2005 Salt Lake City Annual Meeting (October 16–19, 2005)

Paper No. 12
Presentation Time: 11:15 AM


TORAN, Laura, Dept of Geology, Temple University, 1901 N 13th Street, Philadelphia, PA 19122, HERMAN, Ellen K., Department of Geosciences and Materials Research Institute, The Pennsylvania State Univ, 209 Materials Research Lab, University Park, PA 16802 and WHITE, William B., Department of Geosciences, The Pennsylvania State Univ, Deike Building, University Park, PA 16802, ltoran@temple.edu

Water in karst aquifers flows through both a fractured matrix and conduits (or enlarged fractures). The contribution of these components to water along the flow path and at discharge points is difficult to determine, but has implications for travel times and contaminant concentrations. We monitored a spring discharging from an enlarged fracture into Bushkill Creek in SE PA and a well 350 m upgradient that intersected a 1 m wide conduit. Samples were collected monthly for 17 months, and loggers monitored temperature, stage, and conductivity at both locations for 9 months. In addition, a non-quantitative dye trace was performed by injecting dye into the well and monitoring 9 springs in the discharge area using charcoal packs.

The dye trace showed a connection between the well and springs. However, the dye was visible in the well for about 3 months and only appeared in dilute concentrations at the springs after a large precipitation event also at 3 months. The dye was distributed along a 50 m stretch, indicating the connection between the well and the creek is a series of networked fractures and conduits rather than a single large conduit. This suggests a diffuse flow path from the well to the springs.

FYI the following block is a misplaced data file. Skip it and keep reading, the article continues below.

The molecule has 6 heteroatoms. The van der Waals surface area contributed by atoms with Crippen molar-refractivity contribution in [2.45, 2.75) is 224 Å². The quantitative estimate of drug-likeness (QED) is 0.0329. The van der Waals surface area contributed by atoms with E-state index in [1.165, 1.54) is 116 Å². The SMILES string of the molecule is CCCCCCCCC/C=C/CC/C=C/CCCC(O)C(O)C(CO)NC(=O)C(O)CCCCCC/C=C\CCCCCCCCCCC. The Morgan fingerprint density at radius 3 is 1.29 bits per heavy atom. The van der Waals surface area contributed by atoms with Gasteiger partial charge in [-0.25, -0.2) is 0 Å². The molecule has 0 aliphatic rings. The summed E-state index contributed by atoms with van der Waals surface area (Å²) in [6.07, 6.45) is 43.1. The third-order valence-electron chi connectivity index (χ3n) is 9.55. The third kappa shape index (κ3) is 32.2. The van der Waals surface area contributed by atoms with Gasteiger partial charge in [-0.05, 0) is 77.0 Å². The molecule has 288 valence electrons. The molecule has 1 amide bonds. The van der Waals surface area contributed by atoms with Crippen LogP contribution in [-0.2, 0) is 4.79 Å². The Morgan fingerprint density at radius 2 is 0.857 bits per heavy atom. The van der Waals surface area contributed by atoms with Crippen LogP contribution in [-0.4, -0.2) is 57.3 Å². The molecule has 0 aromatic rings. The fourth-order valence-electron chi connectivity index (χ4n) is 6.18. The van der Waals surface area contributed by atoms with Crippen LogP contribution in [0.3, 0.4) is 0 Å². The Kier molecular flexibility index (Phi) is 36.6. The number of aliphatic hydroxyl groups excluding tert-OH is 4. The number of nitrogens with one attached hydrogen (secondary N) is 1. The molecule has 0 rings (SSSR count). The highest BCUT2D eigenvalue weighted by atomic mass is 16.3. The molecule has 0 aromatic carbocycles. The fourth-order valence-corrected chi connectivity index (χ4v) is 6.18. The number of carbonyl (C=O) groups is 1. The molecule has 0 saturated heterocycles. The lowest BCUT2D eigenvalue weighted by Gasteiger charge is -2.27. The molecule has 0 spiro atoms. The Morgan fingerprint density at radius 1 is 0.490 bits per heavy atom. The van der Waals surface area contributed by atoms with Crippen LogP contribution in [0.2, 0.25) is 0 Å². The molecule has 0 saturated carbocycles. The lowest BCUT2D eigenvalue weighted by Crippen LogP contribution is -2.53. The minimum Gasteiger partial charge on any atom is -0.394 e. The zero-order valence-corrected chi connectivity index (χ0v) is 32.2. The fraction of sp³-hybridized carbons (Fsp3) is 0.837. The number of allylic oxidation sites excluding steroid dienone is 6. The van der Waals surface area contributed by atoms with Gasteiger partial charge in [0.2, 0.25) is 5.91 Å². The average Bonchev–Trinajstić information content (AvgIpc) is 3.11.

Water level in the well typically peaked about half a day after the spring and recovered more slowly from precipitation events. Temperature was constant in the well, but varied in the spring with storm events. Constant temperature is evidence for longer flow paths, while variable temperature suggests shorter flow paths. Conductivity, Ca, and HCO3 were higher in the well, but also showed more variability. For example, HCO3 averaged 400 mg/L in the well, with a standard deviation of 85 mg/L, while the spring averaged 170 mg/L with a standard deviation of 40 mg/L. The PCO2 and the SI of calcite in the well were generally higher, although both the spring and the well were undersaturated except for several well samples in June and July of the second year.

There is an apparent paradox in that the well has higher conductivity and slower water level recovery but more ion variability. The paradox is explained by a longer residence time for the water in the well, but with periodic flushing by more dilute water. The spring has a more constant mix of matrix and conduit water, suggesting diffuse recharge but shorter flow paths occur in this spring.